Allan Border was one of a number of Australians who had been rushed into the side during that post-Packer era. He subsequently led a 1987 squad that were given little chance ahead of the tournament in India and Pakistan. Positive signs were there after Australia finished second behind India on net run rate at the group stage. And in the semis, five wickets from Craig McDermott helped them get past Pakistan.

England were waiting in the final and in a tense affair, Australia squeezed over the line with a seven run victory. The game sowed the seeds for a dominant era of Aussie cricket. And they certainly weren’t finished as far as ODI success was concerned. They had to wait, though.

– 1992 to 1999

Pakistan won the title in 1992. Australia were co-hosts along with neighbours New Zealand. However, they exited at the group stage, finishing fifth in a new round robin format.

The 1996 tournament looked more promising for a squad that now contained some of the greats of the game. Mark Taylor, the Waugh twins, Ricky Ponting and Shane Warne were all included as Australia made their way to Asia in a tournament co-hosted by India, Pakistan and Sri Lanka.

Australia made it out of the groups comfortably enough. But the Sri Lankans, playing a new brand of ODI cricket, won all five of their group stage games. With a pinch hitting approach paying dividends, Sri Lanka became the eventual champions, beating Australia by seven wickets in the final.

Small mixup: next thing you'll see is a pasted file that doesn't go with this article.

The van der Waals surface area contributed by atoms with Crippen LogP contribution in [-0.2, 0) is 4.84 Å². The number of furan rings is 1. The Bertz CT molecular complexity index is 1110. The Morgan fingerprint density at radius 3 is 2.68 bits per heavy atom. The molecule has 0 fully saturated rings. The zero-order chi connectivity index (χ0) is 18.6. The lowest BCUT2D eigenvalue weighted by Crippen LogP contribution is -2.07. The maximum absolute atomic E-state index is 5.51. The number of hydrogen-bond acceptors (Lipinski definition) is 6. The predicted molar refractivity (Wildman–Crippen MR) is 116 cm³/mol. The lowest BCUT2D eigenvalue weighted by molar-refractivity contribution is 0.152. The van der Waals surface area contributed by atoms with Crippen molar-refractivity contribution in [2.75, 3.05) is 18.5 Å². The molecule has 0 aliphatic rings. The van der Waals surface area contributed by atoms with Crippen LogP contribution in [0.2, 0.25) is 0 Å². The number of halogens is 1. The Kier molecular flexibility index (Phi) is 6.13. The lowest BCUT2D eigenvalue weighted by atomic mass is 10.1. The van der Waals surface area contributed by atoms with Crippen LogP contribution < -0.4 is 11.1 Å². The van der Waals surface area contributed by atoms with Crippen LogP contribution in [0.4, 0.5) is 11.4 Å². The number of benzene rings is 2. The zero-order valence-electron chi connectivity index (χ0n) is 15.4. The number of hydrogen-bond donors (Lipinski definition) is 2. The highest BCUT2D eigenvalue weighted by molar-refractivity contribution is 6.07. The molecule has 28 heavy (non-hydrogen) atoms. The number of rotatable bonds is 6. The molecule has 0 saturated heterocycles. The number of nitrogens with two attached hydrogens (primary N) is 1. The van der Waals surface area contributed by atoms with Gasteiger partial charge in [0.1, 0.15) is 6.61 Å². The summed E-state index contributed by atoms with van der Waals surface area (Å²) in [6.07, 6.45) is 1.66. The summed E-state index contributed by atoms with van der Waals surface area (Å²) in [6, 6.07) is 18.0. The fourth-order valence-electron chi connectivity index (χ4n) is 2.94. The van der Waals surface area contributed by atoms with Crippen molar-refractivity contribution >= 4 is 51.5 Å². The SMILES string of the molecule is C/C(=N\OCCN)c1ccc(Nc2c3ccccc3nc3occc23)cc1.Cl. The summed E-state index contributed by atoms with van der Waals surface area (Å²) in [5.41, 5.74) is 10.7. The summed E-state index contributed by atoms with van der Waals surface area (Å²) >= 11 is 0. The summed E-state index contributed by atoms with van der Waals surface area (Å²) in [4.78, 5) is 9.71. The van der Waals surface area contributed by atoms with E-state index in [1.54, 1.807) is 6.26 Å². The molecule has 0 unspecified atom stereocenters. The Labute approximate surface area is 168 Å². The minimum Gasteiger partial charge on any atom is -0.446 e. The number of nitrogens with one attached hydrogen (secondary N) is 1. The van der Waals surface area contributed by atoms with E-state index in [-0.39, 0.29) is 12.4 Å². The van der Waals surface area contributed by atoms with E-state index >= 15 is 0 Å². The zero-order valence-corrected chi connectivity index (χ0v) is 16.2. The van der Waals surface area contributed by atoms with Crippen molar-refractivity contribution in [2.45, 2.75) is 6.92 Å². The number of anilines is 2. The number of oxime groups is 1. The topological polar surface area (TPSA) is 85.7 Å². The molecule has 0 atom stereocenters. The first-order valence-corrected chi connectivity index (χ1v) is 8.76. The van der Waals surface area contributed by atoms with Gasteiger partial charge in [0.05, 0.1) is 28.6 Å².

The tournament returned to the UK, plus Ireland and the Netherlands in 1999. Australia’s long wait for a second trophy would soon be over. With Adam Gilchrist and Glenn McGrath now in the squad, the Aussies were even stronger. Moreover, their passage through the groups was largely comfortable.

Comfort was not a word associated with their semi final against South Africa, though. In a memorable game, an incredibly poor piece of running by Lance Klusener and Allan Donald handed the match to Australia when the South Africans really should have won.

The final was a more straightforward affair with the Australians needing just 20.1 overs to chase down Pakistan’s sub-par total of 132.

– 2003 to 2015

The 2003 tournament saw even more success. That’s when Australia became only the second team to complete back to back wins after the West Indies in 1979. The Aussies won all six of their group games and closed out the tournament with big wins over Sri Lanka and India in the semi final and final respectively.

An unstoppable Australian side made it a hat trick when the tournament headed to the West Indies in 2007. The likes of Warne and McGrath were starting to reach the end of their careers. Nonetheless, this was a powerful Aussie squad who won an incredible 12 out of 12 games in this tournament. In the final, Adam Gilchrist scored a brilliant 149 in a 53 run win to dish out further revenge over Sri Lanka.